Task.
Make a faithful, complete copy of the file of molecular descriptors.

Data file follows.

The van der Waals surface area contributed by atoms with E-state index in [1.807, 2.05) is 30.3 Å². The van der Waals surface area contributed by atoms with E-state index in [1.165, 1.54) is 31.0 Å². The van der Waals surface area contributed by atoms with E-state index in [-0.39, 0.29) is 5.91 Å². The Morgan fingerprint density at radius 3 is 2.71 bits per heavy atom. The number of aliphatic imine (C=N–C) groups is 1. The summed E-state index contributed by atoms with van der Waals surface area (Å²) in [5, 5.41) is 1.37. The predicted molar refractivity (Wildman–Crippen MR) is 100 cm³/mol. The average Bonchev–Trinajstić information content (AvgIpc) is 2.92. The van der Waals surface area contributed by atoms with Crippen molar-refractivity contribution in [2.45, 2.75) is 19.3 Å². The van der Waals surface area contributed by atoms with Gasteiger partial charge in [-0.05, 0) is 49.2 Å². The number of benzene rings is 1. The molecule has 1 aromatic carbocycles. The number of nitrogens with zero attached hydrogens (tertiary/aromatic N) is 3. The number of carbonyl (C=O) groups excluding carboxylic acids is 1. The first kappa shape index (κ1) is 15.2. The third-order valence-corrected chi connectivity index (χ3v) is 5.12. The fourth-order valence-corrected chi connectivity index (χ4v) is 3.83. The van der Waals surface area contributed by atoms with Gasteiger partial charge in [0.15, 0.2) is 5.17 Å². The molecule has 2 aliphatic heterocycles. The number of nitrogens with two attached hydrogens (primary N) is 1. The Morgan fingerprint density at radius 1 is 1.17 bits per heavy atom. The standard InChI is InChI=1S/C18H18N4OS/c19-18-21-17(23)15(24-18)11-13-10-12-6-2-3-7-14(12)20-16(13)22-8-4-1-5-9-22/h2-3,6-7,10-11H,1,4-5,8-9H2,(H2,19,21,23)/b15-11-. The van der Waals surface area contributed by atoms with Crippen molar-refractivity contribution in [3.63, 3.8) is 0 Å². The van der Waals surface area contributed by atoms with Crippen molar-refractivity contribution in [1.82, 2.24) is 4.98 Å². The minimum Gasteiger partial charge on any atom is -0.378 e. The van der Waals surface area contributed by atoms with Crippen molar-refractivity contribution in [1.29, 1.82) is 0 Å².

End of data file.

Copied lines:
The van der Waals surface area contributed by atoms with E-state index in [1.807, 2.05) is 30.3 Å². The van der Waals surface area contributed by atoms with E-state index in [1.165, 1.54) is 31.0 Å². The van der Waals surface area contributed by atoms with E-state index in [-0.39, 0.29) is 5.91 Å². The Morgan fingerprint density at radius 3 is 2.71 bits per heavy atom. The number of aliphatic imine (C=N–C) groups is 1. The summed E-state index contributed by atoms with van der Waals surface area (Å²) in [5, 5.41) is 1.37. The predicted molar refractivity (Wildman–Crippen MR) is 100 cm³/mol. The average Bonchev–Trinajstić information content (AvgIpc) is 2.92. The van der Waals surface area contributed by atoms with Crippen molar-refractivity contribution in [2.45, 2.75) is 19.3 Å². The van der Waals surface area contributed by atoms with Gasteiger partial charge in [-0.05, 0) is 49.2 Å². The number of benzene rings is 1. The molecule has 1 aromatic carbocycles. The number of nitrogens with zero attached hydrogens (tertiary/aromatic N) is 3. The number of carbonyl (C=O) groups excluding carboxylic acids is 1. The first kappa shape index (κ1) is 15.2. The third-order valence-corrected chi connectivity index (χ3v) is 5.12. The fourth-order valence-corrected chi connectivity index (χ4v) is 3.83. The van der Waals surface area contributed by atoms with Gasteiger partial charge in [0.15, 0.2) is 5.17 Å². The molecule has 2 aliphatic heterocycles. The number of nitrogens with two attached hydrogens (primary N) is 1. The Morgan fingerprint density at radius 1 is 1.17 bits per heavy atom. The standard InChI is InChI=1S/C18H18N4OS/c19-18-21-17(23)15(24-18)11-13-10-12-6-2-3-7-14(12)20-16(13)22-8-4-1-5-9-22/h2-3,6-7,10-11H,1,4-5,8-9H2,(H2,19,21,23)/b15-11-. The van der Waals surface area contributed by atoms with Crippen molar-refractivity contribution in [3.63, 3.8) is 0 Å². The van der Waals surface area contributed by atoms with Crippen molar-refractivity contribution in [1.82, 2.24) is 4.98 Å². The minimum Gasteiger partial charge on any atom is -0.378 e. The van der Waals surface area contributed by atoms with Crippen molar-refractivity contribution in [1.29, 1.82) is 0 Å².